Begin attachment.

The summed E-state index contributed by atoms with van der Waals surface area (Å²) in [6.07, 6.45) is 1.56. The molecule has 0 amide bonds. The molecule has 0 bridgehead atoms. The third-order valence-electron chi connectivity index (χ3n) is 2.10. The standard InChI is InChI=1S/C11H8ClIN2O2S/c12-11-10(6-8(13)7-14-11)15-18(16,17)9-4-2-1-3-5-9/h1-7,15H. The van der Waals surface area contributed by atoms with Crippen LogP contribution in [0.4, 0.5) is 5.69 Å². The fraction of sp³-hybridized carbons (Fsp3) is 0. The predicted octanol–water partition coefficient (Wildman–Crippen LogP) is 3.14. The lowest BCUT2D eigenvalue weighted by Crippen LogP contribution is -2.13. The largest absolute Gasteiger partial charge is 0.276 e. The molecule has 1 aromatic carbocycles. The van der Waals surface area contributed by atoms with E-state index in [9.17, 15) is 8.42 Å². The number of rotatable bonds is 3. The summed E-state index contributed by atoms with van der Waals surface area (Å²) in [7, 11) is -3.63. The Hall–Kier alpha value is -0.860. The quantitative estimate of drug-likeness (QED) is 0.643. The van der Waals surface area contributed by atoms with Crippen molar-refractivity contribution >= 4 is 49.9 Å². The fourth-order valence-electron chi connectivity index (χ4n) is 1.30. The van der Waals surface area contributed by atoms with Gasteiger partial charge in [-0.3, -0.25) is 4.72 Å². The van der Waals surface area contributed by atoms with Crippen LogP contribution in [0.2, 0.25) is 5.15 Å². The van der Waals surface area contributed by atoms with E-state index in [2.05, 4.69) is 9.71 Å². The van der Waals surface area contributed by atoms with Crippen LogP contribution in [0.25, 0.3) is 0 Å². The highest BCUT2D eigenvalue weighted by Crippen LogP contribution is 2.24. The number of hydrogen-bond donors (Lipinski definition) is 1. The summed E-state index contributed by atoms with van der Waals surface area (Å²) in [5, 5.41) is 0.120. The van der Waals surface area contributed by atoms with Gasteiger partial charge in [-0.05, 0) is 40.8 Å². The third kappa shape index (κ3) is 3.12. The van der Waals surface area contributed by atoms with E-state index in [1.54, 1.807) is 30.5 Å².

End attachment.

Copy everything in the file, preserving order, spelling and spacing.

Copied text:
The summed E-state index contributed by atoms with van der Waals surface area (Å²) in [6.07, 6.45) is 1.56. The molecule has 0 amide bonds. The molecule has 0 bridgehead atoms. The third-order valence-electron chi connectivity index (χ3n) is 2.10. The standard InChI is InChI=1S/C11H8ClIN2O2S/c12-11-10(6-8(13)7-14-11)15-18(16,17)9-4-2-1-3-5-9/h1-7,15H. The van der Waals surface area contributed by atoms with Crippen LogP contribution in [0.4, 0.5) is 5.69 Å². The fraction of sp³-hybridized carbons (Fsp3) is 0. The predicted octanol–water partition coefficient (Wildman–Crippen LogP) is 3.14. The lowest BCUT2D eigenvalue weighted by Crippen LogP contribution is -2.13. The largest absolute Gasteiger partial charge is 0.276 e. The molecule has 1 aromatic carbocycles. The van der Waals surface area contributed by atoms with E-state index in [9.17, 15) is 8.42 Å². The number of rotatable bonds is 3. The summed E-state index contributed by atoms with van der Waals surface area (Å²) in [7, 11) is -3.63. The Hall–Kier alpha value is -0.860. The quantitative estimate of drug-likeness (QED) is 0.643. The van der Waals surface area contributed by atoms with Crippen molar-refractivity contribution >= 4 is 49.9 Å². The fourth-order valence-electron chi connectivity index (χ4n) is 1.30. The van der Waals surface area contributed by atoms with Gasteiger partial charge in [-0.3, -0.25) is 4.72 Å². The van der Waals surface area contributed by atoms with Crippen LogP contribution in [0.2, 0.25) is 5.15 Å². The van der Waals surface area contributed by atoms with E-state index in [2.05, 4.69) is 9.71 Å². The van der Waals surface area contributed by atoms with Crippen LogP contribution in [0.25, 0.3) is 0 Å². The highest BCUT2D eigenvalue weighted by Crippen LogP contribution is 2.24. The number of hydrogen-bond donors (Lipinski definition) is 1. The summed E-state index contributed by atoms with van der Waals surface area (Å²) in [5, 5.41) is 0.120. The van der Waals surface area contributed by atoms with Gasteiger partial charge in [-0.05, 0) is 40.8 Å². The third kappa shape index (κ3) is 3.12. The van der Waals surface area contributed by atoms with E-state index in [1.54, 1.807) is 30.5 Å².